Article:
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The Confession Of Lily Dare
Nancy Anderson and Charles Busch. Photo by Carol Rosegg.
"The Confession Of Lily Dare" opened on Wednesday, January 29, 2020 in New York City at the Cherry Lane Theatre 38 Commerce Street. It closed on Thursday, March 5, 2020. Written by Charles Busch and Directed by Carl Andress. Running Time is 2 hours with one intermission. For more information, or to buy tickets click on primarystages.org or call 866-811-4111
In or out of drag, whether on stage or page, the 65-year-old actor playwright Charles Busch, with some forty years of show business under his belt, is a force to be reckoned with. His signature calling card is in his allover inventiveness, his humorous tongue-in-cheek playfulness, looking outrageously spectacular in a gown and wig, and most importantly, a straightforward honesty in everything he touches. In short, Busch is entirely believable even when he is not.
Dare Kendal Sparks, Charles Busch, Christopher Borg, Nancy Anderson, Jennifer Van Dyk. Photo by Carol Rosegg.
The Confession of Lily Dare, Busch’s latest outing as both playwright and lead actress, at the Cherry Lane Theater in New York City, is a humorous, fast-paced dish of delicious camp, a perfect antidote to calm one down in this age of age of anxiety.
Dare Kendal Sparks and Nancy Anderson. Photo by Carol Rosegg.
The year is 1950, and Confession opens and closes at Lily Dare’s graveside with prostitute Emmy Lou (Nancy Anderson) and Mickey (Kendal Sparks) paying respects to their life-long friend. Told in flashbacks, the play traces the vertiginous rise and fall of Lily Dare channeled by Charles Busch in the melodramatic style of Hollywood’s pre-code films of the late thirties.
Jennifer Van Dyck, Christopher Borg, Charles Busch. Photo byu Carol Rosegg.
Many of these films were peopled by woman, both fallen and not, who, in dire straits (most often because of a man), were forced to give their children up for adoption or turn to the streets for a living. Lily Dare, with talent to spare and luck mostly on her side, until not, is one of these larger-than-life women.
Confession, with more plot undulations than a snake on LSD, casts an unblinking eye on the innocent sixteen-year-old Lily, festooned with a million fabulous costumes (Jessica Jahn) and wigs (Katharine Karr), being kicked out of a Swiss convent after her mother is killed in an avalanche, finding a home in San Francisco at her Aunt Rosalie’s (Jennifer Van Dyck) bordello, and becoming a popular cabaret performer until she loses her voice.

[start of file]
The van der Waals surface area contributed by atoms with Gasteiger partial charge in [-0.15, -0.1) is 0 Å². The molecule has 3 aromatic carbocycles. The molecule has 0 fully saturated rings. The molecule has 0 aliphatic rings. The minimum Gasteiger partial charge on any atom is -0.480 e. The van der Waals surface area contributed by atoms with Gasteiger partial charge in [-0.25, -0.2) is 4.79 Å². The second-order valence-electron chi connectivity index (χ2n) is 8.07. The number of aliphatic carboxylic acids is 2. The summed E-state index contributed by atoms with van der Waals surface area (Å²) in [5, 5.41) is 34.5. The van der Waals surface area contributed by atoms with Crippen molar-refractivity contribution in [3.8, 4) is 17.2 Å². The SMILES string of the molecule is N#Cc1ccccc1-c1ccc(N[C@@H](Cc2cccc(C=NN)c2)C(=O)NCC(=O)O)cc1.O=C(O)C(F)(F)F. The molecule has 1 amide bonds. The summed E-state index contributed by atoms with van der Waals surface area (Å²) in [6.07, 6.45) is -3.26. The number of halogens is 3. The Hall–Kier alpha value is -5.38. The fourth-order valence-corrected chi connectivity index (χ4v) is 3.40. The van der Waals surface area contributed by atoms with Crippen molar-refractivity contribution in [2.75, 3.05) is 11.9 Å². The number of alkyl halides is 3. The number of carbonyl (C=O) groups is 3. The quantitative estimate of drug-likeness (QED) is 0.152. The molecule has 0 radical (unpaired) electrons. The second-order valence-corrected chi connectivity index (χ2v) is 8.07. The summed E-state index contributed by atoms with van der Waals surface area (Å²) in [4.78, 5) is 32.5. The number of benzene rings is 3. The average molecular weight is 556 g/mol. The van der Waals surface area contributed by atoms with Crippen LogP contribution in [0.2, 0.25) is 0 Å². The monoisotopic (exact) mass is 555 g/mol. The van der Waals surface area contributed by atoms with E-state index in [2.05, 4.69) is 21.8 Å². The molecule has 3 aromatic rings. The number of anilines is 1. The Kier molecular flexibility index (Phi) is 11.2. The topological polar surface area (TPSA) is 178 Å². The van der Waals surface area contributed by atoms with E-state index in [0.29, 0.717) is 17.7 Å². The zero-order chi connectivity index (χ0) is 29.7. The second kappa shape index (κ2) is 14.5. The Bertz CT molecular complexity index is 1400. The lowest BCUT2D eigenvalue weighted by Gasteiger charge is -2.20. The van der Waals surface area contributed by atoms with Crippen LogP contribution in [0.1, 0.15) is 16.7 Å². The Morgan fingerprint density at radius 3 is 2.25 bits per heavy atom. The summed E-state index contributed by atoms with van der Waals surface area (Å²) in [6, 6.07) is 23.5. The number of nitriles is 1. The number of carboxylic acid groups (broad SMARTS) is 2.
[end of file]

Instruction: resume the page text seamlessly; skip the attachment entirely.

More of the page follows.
Howard McGillin and Charles Busch. Photo by Carol Rosegg.
Further gilding his Lily, we follow Lily’s higgledy-piggledy trajectory as an unwed mother who puts her daughter Louise (Nancy Anderson) up for adoption, an owner of a string of highly successful money-making brothels, who ends up in jail taking the rap for Blackie (Howard McGillin), over the theft of diamond earrings. Of course, as the man that done her wrong, he gets his comeuppance, this by the murderous hand of a vengeful Lily.
As far as the mixture of Lily Dare’s acting styles employed by Busch in this play, he begins by donning the innocent demeanor of silent-film stars Mary Pickford or the Gish sisters, and then, as Lily continues to age over time, jumps right into emulating the highly stylized walk, talk, and facial expressions of yesteryear’s cinema queens of camp, Mae West and Joan Crawford.
“Pirate Joe,” the big show-stopping number has Busch conjuring up nostalgic memories of Dietrich. I could just see him (if only!) coming downstage and singing “Falling In Love Again.”
Jennifer Van Dyck. Photo by Carol Rosegg.
While the ensemble cast, most playing several roles, are simply wonderful, it is Jennifer Van Dyck, solidly inhabiting each of her four extremely diverse, scene-stealing characters, who runs away with the show. Her crowning moment is as Lily’s grown-up, opera-singing daughter Louise. Van Dyck lip-syncing “Siempre libera,” Violetta’s aria from La Traviata, brings the house down. The brilliance of this scene alone is worth the price of admission.
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